Global Healthcare Issues - Qatar

Global Healthcare Issues - Qatar

12th Apr 2017

Following the success of Global Healthcare Issues we’re pleased to bring you the third installment in our new series - Global Healthcare Sectors.

 

In this exclusive series we will guide you through the structure behind the healthcare sectors we most frequently deal with. We’ll look at the private and public sectors, what positions are especially in demand, the funding models, and how to go about successfully securing a move.

 

Background

 

In part three of this series we’ll look at one of the world’s wealthiest countries, a country that has sensibly planned its development to ensure it’s never overrun - Qatar.

 

Qatar is not only the world’s richest country at the moment, it’s also one of the most desirable for medics. A modern, expanding healthcare sector that values its staff, generous salary packages and a luxurious standard of living all combine to make it a highly attractive location to call home.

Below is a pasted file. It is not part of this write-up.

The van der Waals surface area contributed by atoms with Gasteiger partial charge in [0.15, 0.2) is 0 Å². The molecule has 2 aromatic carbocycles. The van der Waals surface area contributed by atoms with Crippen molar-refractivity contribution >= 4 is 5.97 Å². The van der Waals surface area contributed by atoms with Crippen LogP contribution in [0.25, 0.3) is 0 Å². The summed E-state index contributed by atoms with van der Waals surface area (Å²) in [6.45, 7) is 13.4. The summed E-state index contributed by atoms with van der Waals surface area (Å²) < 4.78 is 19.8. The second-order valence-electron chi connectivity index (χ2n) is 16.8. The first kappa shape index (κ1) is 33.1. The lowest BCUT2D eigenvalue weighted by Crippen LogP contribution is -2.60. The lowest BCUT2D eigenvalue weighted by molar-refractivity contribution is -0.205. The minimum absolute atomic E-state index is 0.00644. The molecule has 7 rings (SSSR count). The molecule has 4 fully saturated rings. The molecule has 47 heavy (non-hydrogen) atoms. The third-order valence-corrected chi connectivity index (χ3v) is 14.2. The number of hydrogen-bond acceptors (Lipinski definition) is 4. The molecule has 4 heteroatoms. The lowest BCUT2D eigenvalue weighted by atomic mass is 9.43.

Where am I likely to work?

 

Compared to many of its neighbours Qatar is a tiny country, just 11,571km2 (making it a similar size to Jamaica and Cyprus). As a result working and living in different parts of the country shouldn’t be a major issue.

 

An estimated 800,000 of the country’s 2.1 million population live in the capital, Doha, a stunning modern metropolis that is also home to most of the major hospitals. As a Western trained medic moving to the country this is more than likely where you’ll be working.